The album is coming along...we have one more song to mix, and then it's off to the mastering process. Before the album can be mastered, it has to be sequenced--a process of figuring out which song should go where. There are a few ways of going about this--one is to think of the overall story of the album, while also looking at the flow or movement of one song to the next. Another approach is to front-load the album with the best tracks--the theory being that your second track should be the best, and that if it sucks, no one will listen any further. I'll be trying for the first approach, but everything is up in the air until I send that final file to the manufacturer. I'm happy to say that I am on schedule for an October release.
I was going to keep the whole record under wraps until release...but it's getting harder and harder to do that. So, here is the latest mix we've finished for the song "Now That The Curtain's Drawn"--which will be the last song on the album. It's definitely one of the more mellow songs on the album, but the production (especially the latter parts) is indicative of the direction I'm taking on this album.
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036: Carole King – Tapestry (1971)
I am a big fan of female singer-songwriters--typically more so than their male counterparts...Kind of the opposite of most men--or at least those that chose the inductees to this list.
Somehow, though, this album has always escaped my attention.
I've heard many artists cite this album as a major inspiration. I had never heard it until earlier this year.
The songwriting here is, without question or even the need to state it, perfection. Having never really heard the album before, I had heard at least 10 of the songs before. The simplicity of the songwriting is criminally deceptive.
Over on the Counterbalance blog, Carole King gets flack for even attempting to sing her song that Aretha made famous. Taking nothing from Aretha: for my money, I love the bare bones and understated approach of Carole's (You Make Me Feel Like) A Natural Woman and the classic Will You Love Me Tomorrow?
The song Beautiful comes in a little too sweet at first--and then digs itself into your awareness. Maybe it's the psychedelic melodies of the verses? I loved seeing her mash-up of this song with Sarah Bareilles on the Grammy's.
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035: David Bowie – The Rise and Fall of Ziggy Stardust... (1972)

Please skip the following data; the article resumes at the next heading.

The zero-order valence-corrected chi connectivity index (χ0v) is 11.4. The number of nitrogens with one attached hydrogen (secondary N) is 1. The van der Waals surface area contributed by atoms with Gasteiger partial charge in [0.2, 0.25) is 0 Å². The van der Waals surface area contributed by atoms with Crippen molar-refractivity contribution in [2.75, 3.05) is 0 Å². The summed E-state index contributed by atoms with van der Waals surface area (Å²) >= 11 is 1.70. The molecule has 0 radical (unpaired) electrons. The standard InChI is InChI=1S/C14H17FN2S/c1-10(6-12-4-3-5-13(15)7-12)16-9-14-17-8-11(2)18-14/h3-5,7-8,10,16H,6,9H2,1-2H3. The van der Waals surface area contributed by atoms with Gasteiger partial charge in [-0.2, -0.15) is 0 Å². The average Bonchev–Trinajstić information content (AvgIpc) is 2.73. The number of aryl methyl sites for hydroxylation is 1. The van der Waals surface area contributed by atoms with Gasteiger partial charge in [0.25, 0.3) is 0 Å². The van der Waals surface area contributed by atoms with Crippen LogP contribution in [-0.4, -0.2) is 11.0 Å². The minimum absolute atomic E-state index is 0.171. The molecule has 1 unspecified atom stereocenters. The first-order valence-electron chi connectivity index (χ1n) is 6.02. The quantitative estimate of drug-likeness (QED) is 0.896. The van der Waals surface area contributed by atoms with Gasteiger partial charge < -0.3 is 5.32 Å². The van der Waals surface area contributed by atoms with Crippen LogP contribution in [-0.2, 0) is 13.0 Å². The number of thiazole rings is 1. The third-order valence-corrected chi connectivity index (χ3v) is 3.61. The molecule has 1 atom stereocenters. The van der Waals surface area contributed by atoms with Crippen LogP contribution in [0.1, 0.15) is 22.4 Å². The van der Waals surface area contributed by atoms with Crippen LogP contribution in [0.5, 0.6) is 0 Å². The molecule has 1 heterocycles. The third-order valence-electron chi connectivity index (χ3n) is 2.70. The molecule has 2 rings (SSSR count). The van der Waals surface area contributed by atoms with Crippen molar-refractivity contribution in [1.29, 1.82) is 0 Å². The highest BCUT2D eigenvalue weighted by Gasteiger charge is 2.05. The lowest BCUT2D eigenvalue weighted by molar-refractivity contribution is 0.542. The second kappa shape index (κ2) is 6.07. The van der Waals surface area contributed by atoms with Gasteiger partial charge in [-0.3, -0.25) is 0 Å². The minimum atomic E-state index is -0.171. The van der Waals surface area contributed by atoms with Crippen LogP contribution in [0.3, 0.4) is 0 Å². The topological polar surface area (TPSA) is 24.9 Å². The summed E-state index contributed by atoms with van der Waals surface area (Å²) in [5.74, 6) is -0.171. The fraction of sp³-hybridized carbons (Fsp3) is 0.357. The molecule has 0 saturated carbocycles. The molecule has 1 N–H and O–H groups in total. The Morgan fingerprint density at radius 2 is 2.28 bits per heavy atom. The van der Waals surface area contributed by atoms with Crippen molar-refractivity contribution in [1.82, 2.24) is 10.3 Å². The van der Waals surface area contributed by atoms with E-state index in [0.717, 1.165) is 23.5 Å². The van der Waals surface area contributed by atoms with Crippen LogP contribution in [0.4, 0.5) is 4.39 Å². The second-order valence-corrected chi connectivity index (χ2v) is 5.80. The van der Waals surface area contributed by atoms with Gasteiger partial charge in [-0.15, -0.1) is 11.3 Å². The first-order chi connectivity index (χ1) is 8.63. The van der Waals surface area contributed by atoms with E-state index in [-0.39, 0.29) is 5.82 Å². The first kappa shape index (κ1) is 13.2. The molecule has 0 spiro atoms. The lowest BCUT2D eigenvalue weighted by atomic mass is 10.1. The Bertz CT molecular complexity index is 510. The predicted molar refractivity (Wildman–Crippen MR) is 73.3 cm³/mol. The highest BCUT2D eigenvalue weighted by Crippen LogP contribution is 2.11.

I had also never heard this record before.
I AM embarrassed.
I had tried several times to get into David Bowie, but chose subsequent albums as my attempted entry point. It didn't work.
This album, for the most part, still feels really modern. I can hear the influence it had on many artists that I've loved since--The Flaming Lips, Damon Albarn, Belle and Sebastian, and even Pink Floyd.
The production on this album is so diverse and impressive, revealing the deep intelligence and sophistication of the producers (David Bowie and Ken Scott, who worked with the Beatles, Elton John and Pink Floyd).
This is one of the best concept albums I've ever heard. It doesn't really even matter what the concept is: how intelligible it is, or whether you identify with it. It's just so cohesive and the songwriting is first-and-foremost and tight. Not to mention how bold it must have been then, or would be even still.
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I remember seeing the movie Velvet Goldmine when I was in college, which was inspired by this album. I walked out of the theater after the credits rolled, like "what the what?"--it was too much for my small-town Florida mind.
Whether it would mean more to me now after a repeat-viewing...I do really like this album.
I have a deep respect for Carole King the songwriter. I like the capable, stark and simplistic way that she delivers her songs. I still wouldn't say I'm a devotee (maybe it's her vibrato that holds me back??).
I plan to come back to Ziggy Stardust when I have some time. I really enjoyed this album, and hope to branch into other Bowie records too. One week to look at two records--especially when it was my first week of grad school--is just not enough to really absorb an album fully. But if the goal here is exposure--and it is--then my work here is done.
034: The Band – Music from Big Pink (1968)
033: Ramones – Ramones (1976)
Want to listen ahead, or see some posts you may have missed? Check out the full list of the 100 Greatest Albums here.